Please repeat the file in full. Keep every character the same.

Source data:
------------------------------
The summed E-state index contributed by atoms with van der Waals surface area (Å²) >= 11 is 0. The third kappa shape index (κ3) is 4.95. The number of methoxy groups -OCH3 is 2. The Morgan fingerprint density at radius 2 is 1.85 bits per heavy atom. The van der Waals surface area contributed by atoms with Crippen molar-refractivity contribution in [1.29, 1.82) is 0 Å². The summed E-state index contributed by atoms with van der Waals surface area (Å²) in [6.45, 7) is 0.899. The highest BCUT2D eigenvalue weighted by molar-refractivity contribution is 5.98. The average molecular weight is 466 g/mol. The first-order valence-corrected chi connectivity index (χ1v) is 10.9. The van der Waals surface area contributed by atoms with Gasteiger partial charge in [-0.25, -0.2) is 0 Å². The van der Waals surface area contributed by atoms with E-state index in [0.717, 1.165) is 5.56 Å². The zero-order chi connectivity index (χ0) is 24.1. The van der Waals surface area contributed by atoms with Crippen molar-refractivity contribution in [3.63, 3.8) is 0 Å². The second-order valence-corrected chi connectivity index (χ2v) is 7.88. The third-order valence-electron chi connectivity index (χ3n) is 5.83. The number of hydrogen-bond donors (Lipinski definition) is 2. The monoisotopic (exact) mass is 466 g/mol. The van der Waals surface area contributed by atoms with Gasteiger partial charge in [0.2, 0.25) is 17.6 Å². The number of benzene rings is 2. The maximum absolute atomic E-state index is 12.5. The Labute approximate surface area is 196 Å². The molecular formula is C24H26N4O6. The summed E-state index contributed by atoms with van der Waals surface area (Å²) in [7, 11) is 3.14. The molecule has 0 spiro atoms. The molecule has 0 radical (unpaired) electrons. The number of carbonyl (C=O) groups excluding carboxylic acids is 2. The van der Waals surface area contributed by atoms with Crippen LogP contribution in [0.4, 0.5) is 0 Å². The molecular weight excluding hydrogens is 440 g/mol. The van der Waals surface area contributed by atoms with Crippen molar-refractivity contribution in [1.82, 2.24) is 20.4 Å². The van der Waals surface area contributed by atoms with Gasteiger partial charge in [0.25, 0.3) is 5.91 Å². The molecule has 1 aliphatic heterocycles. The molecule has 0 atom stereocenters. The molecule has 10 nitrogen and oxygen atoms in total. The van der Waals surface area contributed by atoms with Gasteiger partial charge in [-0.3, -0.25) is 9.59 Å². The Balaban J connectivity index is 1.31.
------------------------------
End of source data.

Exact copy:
The summed E-state index contributed by atoms with van der Waals surface area (Å²) >= 11 is 0. The third kappa shape index (κ3) is 4.95. The number of methoxy groups -OCH3 is 2. The Morgan fingerprint density at radius 2 is 1.85 bits per heavy atom. The van der Waals surface area contributed by atoms with Crippen molar-refractivity contribution in [1.29, 1.82) is 0 Å². The summed E-state index contributed by atoms with van der Waals surface area (Å²) in [6.45, 7) is 0.899. The highest BCUT2D eigenvalue weighted by molar-refractivity contribution is 5.98. The average molecular weight is 466 g/mol. The first-order valence-corrected chi connectivity index (χ1v) is 10.9. The van der Waals surface area contributed by atoms with Gasteiger partial charge in [-0.25, -0.2) is 0 Å². The van der Waals surface area contributed by atoms with E-state index in [0.717, 1.165) is 5.56 Å². The zero-order chi connectivity index (χ0) is 24.1. The van der Waals surface area contributed by atoms with Crippen molar-refractivity contribution in [3.63, 3.8) is 0 Å². The second-order valence-corrected chi connectivity index (χ2v) is 7.88. The third-order valence-electron chi connectivity index (χ3n) is 5.83. The number of hydrogen-bond donors (Lipinski definition) is 2. The monoisotopic (exact) mass is 466 g/mol. The van der Waals surface area contributed by atoms with Gasteiger partial charge in [0.2, 0.25) is 17.6 Å². The number of benzene rings is 2. The maximum absolute atomic E-state index is 12.5. The Labute approximate surface area is 196 Å². The molecular formula is C24H26N4O6. The summed E-state index contributed by atoms with van der Waals surface area (Å²) in [7, 11) is 3.14. The molecule has 0 spiro atoms. The molecule has 0 radical (unpaired) electrons. The number of carbonyl (C=O) groups excluding carboxylic acids is 2. The van der Waals surface area contributed by atoms with Crippen LogP contribution in [0.4, 0.5) is 0 Å². The molecular weight excluding hydrogens is 440 g/mol. The van der Waals surface area contributed by atoms with Crippen molar-refractivity contribution in [1.82, 2.24) is 20.4 Å². The van der Waals surface area contributed by atoms with Gasteiger partial charge in [0.25, 0.3) is 5.91 Å². The molecule has 1 aliphatic heterocycles. The molecule has 0 atom stereocenters. The molecule has 10 nitrogen and oxygen atoms in total. The van der Waals surface area contributed by atoms with Gasteiger partial charge in [-0.3, -0.25) is 9.59 Å². The Balaban J connectivity index is 1.31.